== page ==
Possibly the last group of people that need heavy artillery.
If there’s one thing the United States desperately needs more of these days, it’s militarization with less centralized accountability. That, at least, seems to be the thinking behind Florida Republican Gov. Ron DeSantis’s newly announced plans to re-institute a World War II-era “civilian” military program answerable solely to him. The idea, he claimed, is to augment the existing National Guard, without any of that pesky federal oversight.
Flanked by members of the Florida National Guard during a press conference Thursday, DeSantis insisted his $3.5 million proposal for a 200-person volunteer force would “allow civilians from all over the state to be trained in the best emergency response techniques and have the ability to mobilize very, very quickly.” And while DeSantis stressed in a press release accompanying the announcement that “Florida will become the 23rd state with a state guard recognized by the federal government,” he also was quick to note during his remarks on Thursday that the unit would “not [be] encumbered by the federal government.”
Shortly after his press conference, DeSantis tweeted that “Florida is the most military-friendly state in the nation,” adding, “We need to keep it that way.”
It is indeed true that nearly two dozen states already have some form of civilian defense force — units that can be activated solely at the discretion of their governors, cannot be federalized, and which the far-right Heritage Foundation conservative think tank described in 2010 as “the 21st-century militia.” And while details of what DeSantis has in mind for his proposed reactivation of Florida’s forces are scarce (his office simply says “emergency response efforts in the event of a hurricane, natural disasters and other state emergencies”), it’s hard to uncouple this sudden interest in establishing a discrete civilian-military force from DeSantis’s broader effort to establish his state as one of the nation’s hubs for violent conservatism, executive autocracy, and general Trump-infused lunacy — to say nothing of establishing himself as the heir apparent of the Trump-addled GOP as it heads into both the midterms and 2024 presidential race.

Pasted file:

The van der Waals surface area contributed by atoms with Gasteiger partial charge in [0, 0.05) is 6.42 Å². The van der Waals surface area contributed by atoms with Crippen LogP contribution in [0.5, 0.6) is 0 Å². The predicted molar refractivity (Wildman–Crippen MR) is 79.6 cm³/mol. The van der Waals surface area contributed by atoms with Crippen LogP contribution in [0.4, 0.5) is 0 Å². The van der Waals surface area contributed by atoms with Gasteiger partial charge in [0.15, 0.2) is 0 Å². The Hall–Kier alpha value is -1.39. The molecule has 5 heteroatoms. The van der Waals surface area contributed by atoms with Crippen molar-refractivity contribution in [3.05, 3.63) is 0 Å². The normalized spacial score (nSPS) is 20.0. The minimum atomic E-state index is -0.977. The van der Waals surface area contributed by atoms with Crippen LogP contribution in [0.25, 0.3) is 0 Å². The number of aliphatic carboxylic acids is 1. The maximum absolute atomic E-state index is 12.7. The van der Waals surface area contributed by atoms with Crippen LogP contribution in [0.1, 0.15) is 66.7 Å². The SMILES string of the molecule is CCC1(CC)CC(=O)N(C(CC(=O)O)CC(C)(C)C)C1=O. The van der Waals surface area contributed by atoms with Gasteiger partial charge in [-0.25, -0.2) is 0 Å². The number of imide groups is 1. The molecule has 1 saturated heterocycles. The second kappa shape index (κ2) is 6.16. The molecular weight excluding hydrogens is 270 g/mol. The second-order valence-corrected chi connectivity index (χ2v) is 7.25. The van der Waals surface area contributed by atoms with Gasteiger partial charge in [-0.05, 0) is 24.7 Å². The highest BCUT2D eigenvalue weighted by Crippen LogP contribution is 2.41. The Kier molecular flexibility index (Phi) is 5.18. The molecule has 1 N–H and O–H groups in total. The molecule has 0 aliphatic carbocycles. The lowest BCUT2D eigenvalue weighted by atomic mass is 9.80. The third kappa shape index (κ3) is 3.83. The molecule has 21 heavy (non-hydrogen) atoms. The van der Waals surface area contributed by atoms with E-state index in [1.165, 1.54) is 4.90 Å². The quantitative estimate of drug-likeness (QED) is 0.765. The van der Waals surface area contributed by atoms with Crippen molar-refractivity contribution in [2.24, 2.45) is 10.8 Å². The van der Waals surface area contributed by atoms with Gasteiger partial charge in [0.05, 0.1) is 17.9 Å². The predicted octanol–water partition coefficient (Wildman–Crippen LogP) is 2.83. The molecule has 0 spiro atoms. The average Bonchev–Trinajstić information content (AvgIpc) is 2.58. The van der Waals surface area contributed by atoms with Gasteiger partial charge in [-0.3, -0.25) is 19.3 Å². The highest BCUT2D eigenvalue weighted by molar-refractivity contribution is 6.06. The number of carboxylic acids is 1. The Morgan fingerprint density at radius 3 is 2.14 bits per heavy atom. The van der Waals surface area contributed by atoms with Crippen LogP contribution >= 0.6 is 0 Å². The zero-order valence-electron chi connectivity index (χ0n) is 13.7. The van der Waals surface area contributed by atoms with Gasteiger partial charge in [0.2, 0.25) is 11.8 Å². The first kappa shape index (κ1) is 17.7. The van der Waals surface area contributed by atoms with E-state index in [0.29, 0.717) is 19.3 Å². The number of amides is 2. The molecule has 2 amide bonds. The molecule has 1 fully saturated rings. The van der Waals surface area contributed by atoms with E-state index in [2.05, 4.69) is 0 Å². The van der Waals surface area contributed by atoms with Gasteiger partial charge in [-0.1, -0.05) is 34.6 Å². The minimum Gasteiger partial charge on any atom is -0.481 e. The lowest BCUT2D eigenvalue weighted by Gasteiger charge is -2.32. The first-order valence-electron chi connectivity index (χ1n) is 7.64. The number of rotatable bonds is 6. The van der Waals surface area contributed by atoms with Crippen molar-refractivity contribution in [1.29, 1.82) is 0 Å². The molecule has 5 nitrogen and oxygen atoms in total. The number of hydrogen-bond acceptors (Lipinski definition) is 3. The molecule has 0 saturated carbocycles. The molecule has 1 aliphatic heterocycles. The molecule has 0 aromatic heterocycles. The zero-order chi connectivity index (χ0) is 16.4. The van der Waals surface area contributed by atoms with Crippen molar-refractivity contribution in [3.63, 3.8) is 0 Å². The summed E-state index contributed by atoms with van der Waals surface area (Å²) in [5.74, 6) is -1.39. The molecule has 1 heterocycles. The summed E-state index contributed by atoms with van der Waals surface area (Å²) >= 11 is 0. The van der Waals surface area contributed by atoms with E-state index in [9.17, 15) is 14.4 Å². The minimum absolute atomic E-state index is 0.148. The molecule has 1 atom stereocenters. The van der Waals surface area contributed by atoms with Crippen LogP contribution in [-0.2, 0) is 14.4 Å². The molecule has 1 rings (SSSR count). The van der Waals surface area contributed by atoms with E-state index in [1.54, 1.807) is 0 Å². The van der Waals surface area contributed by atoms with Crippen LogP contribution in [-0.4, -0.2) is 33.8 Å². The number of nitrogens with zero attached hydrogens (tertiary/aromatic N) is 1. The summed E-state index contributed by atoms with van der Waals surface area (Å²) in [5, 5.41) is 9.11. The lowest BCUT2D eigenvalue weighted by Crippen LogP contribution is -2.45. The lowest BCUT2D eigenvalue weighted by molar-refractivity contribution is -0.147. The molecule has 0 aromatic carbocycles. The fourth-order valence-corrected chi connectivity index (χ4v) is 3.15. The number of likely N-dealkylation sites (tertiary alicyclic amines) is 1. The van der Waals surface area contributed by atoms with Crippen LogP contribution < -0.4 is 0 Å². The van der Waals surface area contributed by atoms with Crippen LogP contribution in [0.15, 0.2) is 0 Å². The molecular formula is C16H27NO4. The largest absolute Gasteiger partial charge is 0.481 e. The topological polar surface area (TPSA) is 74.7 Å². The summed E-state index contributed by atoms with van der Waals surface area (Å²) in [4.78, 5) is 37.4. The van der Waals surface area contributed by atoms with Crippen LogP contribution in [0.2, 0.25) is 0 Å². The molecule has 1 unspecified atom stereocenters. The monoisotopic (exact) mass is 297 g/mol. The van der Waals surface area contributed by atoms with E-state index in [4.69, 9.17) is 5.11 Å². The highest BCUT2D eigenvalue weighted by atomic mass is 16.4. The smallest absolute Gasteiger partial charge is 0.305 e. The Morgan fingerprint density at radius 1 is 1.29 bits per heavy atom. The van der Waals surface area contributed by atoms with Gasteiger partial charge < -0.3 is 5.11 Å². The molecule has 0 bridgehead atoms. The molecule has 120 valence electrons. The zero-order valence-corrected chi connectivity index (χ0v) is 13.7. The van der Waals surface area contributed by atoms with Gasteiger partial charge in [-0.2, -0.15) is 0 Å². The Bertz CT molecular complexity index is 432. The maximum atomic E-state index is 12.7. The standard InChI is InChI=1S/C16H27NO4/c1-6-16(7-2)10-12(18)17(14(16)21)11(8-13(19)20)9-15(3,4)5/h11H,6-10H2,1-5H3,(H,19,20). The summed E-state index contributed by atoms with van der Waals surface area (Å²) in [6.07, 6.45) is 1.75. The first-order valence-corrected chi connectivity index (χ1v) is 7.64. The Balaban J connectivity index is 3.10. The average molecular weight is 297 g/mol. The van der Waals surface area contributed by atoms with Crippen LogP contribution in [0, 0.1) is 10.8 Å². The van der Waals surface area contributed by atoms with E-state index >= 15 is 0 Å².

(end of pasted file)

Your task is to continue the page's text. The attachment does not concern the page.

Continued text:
Consider, for instance, DeSantis’s push to expand his state’s “Stand Your Ground” laws to essentially condone shooting protesters under the paper-thin justification of protecting the flow of business. Add to that DeSantis’s effort to both criminalize protests that block traffic, and protect drivers who hit said protesters with their cars. In that context, it’s easy to see why his newfound interest in a civilian force without any federal oversight, designed to address the extremely vague category of “state emergencies,” might raise alarm bells, no matter the national precedent.
Already, Florida Democrats have begun ringing the alarm bells over the proposal, with Florida congressman and Democratic gubernatorial candidate Charlie Crist blasting it as “handpicked secret police.” Fellow aspiring Florida governor and current state senator Annette Taddeo went even further, calling DeSantis a “wannabe dictator trying to make his move for his own vigilante militia like we’ve seen in Cuba.”
For now, DeSantis’s proposed “state guard” is just that: a proposal. Let’s hope it stays that way.